My research builds upon masculinity studies as well as migration and gender theory to evaluate emerging strategies of gendered labor control at work sites within temporary worker programs. In particular, my multisite ethnography consisting of 97 interviews with US guest workers, oil industry employers, and Indian labor brokers shifts focus to the recruitment of male workers into the US oil industry. The study evaluated a multi-country recruitment chain from India to the Middle East and into the US Guest Worker Program. Findings identified a relationship between the construction of masculinities and employer strategies for labor control. The article addresses the following question: how is hegemonic masculinity used as a strategy for labor control? The study identifies the double bind of hegemonic masculinity within contingent employment relationships as a means of labor control for curbing male migrant dissent.
Purpose – To understand women's participation in domestic and global sex (entertainment) industries in South Korea, this study proposes an integrative theoretical…
Purpose – To understand women's participation in domestic and global sex (entertainment) industries in South Korea, this study proposes an integrative theoretical framework of political economy with three analytical dimensions: position in the world-system, local patriarchy, and the state policies.
Method/approach – The theory that seeks to understand the South Korean government's policy on prostitution is formulated based on reviews of transnational and global research on gender and sex work, local patriarchy, and political economy of world-system. Two historical examples of the sex industry, businesses near U.S. military camps on the Korean peninsula and Korean prostitutes in several cities of Japan, are used to illustrate the theory. The data for these cases were collected from a variety of sources including government and nongovernment documents, newspaper articles, film, and demographic information.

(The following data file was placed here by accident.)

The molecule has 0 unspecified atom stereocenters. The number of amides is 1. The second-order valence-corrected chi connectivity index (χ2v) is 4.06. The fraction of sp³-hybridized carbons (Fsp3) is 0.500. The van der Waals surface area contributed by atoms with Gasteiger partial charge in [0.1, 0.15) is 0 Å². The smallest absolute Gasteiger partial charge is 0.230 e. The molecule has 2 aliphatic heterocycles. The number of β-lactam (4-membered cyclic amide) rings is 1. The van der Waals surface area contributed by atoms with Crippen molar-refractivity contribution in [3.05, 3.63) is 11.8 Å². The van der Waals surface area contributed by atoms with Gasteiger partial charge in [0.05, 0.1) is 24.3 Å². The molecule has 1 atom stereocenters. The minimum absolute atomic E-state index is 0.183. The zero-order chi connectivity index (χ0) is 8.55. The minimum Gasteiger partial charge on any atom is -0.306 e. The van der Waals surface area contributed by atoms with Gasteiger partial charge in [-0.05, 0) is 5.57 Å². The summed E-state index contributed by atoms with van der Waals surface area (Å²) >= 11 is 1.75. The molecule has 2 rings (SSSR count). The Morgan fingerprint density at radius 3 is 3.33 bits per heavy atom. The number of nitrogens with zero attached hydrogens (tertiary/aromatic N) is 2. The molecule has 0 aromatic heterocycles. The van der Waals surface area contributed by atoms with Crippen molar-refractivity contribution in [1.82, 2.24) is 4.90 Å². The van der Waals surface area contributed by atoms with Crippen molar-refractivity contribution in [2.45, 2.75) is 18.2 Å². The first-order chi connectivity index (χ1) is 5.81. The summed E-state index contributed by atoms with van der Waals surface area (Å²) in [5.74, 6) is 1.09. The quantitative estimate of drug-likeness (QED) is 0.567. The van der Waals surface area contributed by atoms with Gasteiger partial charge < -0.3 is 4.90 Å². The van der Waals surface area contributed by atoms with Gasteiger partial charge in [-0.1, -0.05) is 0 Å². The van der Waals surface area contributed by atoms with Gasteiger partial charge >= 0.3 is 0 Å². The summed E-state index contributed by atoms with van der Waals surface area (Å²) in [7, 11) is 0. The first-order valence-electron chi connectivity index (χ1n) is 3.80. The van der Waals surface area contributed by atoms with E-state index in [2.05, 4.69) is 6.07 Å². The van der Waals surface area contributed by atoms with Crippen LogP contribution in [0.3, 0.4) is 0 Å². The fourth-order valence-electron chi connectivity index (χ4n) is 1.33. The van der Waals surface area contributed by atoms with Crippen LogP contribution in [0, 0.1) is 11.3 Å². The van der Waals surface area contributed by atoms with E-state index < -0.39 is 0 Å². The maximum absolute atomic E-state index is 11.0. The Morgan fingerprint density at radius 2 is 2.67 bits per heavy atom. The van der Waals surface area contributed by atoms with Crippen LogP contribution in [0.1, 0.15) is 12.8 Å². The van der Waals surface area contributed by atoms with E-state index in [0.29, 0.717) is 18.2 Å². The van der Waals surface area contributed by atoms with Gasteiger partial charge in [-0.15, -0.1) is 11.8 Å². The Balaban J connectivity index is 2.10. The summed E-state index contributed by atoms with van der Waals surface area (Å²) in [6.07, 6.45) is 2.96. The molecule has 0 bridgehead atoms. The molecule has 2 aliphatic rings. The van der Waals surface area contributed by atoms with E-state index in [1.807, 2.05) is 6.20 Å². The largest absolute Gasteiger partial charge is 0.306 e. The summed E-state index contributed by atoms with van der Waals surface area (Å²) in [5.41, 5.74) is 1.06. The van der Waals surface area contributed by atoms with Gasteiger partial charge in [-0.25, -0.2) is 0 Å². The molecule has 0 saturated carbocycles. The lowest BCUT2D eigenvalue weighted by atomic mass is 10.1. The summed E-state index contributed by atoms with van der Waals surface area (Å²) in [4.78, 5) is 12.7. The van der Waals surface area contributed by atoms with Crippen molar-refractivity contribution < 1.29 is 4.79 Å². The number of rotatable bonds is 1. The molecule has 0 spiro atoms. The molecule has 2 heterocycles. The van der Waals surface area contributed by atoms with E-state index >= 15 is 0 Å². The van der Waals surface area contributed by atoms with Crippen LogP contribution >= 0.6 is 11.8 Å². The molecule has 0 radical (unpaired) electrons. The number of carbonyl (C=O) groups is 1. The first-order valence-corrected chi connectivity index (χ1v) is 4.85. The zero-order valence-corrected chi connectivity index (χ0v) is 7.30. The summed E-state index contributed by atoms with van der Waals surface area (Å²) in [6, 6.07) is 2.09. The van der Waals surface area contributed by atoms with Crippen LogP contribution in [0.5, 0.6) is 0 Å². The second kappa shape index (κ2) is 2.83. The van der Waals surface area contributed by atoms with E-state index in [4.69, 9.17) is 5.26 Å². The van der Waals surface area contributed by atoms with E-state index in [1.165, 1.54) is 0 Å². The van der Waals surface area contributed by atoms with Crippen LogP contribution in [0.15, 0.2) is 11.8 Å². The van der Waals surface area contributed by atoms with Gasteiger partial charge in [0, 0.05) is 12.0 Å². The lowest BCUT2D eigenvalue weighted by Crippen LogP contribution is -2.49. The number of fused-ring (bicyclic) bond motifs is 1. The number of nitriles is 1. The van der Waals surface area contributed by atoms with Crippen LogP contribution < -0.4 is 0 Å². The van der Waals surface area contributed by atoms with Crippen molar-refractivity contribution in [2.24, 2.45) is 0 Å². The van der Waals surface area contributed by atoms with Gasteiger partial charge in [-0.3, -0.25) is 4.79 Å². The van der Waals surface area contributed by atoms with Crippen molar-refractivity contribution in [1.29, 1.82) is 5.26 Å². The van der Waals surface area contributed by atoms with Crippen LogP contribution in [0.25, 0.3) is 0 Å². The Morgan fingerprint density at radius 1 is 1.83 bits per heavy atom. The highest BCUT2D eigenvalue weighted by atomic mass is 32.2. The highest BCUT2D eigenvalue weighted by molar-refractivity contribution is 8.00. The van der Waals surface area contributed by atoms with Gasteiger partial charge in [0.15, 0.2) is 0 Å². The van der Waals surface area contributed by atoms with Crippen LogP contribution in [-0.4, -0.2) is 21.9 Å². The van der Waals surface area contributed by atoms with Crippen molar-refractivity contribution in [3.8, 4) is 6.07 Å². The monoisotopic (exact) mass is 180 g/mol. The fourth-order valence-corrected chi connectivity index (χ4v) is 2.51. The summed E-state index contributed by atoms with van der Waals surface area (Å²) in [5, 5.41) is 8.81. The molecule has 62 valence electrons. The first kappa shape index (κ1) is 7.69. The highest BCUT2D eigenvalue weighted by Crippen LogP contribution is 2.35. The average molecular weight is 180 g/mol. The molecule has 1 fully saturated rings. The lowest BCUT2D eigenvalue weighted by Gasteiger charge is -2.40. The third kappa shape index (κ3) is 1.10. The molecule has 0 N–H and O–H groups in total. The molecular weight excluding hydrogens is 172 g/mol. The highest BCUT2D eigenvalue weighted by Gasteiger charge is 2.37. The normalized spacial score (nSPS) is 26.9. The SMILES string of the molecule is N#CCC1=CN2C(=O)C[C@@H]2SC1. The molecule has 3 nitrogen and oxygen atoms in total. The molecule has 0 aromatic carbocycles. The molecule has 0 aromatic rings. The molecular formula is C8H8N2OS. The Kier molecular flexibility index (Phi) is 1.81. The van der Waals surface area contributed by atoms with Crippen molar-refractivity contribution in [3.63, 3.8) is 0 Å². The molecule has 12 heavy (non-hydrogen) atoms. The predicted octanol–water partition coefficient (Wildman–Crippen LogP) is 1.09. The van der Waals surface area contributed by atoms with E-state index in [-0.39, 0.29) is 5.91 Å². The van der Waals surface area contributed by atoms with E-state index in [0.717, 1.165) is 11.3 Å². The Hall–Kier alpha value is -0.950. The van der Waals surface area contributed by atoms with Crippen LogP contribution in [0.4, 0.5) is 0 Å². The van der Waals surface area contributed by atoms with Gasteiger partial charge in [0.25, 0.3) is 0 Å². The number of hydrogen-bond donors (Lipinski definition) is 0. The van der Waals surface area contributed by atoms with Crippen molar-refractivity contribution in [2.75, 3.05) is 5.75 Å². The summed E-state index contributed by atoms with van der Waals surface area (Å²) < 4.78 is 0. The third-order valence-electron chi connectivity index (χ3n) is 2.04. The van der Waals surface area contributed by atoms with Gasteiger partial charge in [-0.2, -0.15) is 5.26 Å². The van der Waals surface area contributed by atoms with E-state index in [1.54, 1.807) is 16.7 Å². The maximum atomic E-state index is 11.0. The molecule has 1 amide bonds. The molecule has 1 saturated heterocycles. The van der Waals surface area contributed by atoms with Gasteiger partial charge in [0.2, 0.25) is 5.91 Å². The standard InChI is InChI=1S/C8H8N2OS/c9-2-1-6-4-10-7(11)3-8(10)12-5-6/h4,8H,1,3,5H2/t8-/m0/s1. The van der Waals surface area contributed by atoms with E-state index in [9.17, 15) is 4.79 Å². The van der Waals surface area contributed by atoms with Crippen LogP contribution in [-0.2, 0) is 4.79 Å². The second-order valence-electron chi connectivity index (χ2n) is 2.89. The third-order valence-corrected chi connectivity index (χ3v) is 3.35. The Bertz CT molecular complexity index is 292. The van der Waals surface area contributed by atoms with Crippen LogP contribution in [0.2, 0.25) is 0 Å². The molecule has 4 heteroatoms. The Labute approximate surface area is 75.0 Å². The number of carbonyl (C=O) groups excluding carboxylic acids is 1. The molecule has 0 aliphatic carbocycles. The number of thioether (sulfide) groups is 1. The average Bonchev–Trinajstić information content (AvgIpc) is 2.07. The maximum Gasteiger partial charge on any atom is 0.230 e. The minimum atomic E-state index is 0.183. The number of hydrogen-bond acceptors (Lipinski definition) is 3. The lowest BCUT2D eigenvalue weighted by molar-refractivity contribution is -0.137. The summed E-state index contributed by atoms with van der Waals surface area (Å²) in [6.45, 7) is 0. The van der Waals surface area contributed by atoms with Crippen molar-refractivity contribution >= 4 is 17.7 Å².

Findings – The application of the theoretical frame makes it possible to understand the socioeconomic and political contexts in which South Korean society, as a semiperipheral nation, has produced a vast number of women in the sex industry.
Practical implications – When the government's policy emphasizes rapid economic growth viewing women as a source of revenue, it will be difficult to understand marginalization of women's status in informal sectors and massive production of prostitutes in domestic and transnational scale.
Value of study – Using a macro and structural perspective, this study sheds light on the transnational/global nature of the prostitution industry, and specifically the role of the state, and local patriarchy in the globalizing South Korean sex industry.